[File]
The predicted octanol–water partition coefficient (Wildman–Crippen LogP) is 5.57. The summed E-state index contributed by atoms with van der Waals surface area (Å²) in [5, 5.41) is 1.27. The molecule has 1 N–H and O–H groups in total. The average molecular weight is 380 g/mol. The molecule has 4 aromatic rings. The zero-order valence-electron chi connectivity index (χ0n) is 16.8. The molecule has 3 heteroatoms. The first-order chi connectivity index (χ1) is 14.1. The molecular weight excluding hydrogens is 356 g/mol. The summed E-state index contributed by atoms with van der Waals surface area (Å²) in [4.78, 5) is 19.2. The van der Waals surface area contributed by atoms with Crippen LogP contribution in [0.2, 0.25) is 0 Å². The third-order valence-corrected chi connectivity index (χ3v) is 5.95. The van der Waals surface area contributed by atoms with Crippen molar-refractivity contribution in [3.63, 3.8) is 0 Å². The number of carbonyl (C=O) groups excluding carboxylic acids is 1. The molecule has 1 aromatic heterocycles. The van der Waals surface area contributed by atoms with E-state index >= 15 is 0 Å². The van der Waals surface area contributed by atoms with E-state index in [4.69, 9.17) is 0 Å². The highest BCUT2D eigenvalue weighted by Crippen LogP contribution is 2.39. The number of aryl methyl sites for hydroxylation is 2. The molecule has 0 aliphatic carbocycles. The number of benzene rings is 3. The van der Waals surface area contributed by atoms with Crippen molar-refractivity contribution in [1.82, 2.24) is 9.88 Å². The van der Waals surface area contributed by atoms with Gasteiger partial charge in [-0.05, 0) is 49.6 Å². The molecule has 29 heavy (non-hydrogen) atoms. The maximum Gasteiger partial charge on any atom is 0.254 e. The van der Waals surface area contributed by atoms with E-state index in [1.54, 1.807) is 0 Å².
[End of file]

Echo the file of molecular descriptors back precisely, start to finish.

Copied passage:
The predicted octanol–water partition coefficient (Wildman–Crippen LogP) is 5.57. The summed E-state index contributed by atoms with van der Waals surface area (Å²) in [5, 5.41) is 1.27. The molecule has 1 N–H and O–H groups in total. The average molecular weight is 380 g/mol. The molecule has 4 aromatic rings. The zero-order valence-electron chi connectivity index (χ0n) is 16.8. The molecule has 3 heteroatoms. The first-order chi connectivity index (χ1) is 14.1. The molecular weight excluding hydrogens is 356 g/mol. The summed E-state index contributed by atoms with van der Waals surface area (Å²) in [4.78, 5) is 19.2. The van der Waals surface area contributed by atoms with Crippen LogP contribution in [0.2, 0.25) is 0 Å². The third-order valence-corrected chi connectivity index (χ3v) is 5.95. The van der Waals surface area contributed by atoms with Crippen molar-refractivity contribution in [3.63, 3.8) is 0 Å². The number of carbonyl (C=O) groups excluding carboxylic acids is 1. The molecule has 1 aromatic heterocycles. The van der Waals surface area contributed by atoms with E-state index >= 15 is 0 Å². The van der Waals surface area contributed by atoms with E-state index in [4.69, 9.17) is 0 Å². The highest BCUT2D eigenvalue weighted by Crippen LogP contribution is 2.39. The number of aryl methyl sites for hydroxylation is 2. The molecule has 0 aliphatic carbocycles. The number of benzene rings is 3. The van der Waals surface area contributed by atoms with Crippen molar-refractivity contribution in [1.82, 2.24) is 9.88 Å². The van der Waals surface area contributed by atoms with Gasteiger partial charge in [-0.05, 0) is 49.6 Å². The molecule has 29 heavy (non-hydrogen) atoms. The maximum Gasteiger partial charge on any atom is 0.254 e. The van der Waals surface area contributed by atoms with E-state index in [1.54, 1.807) is 0 Å².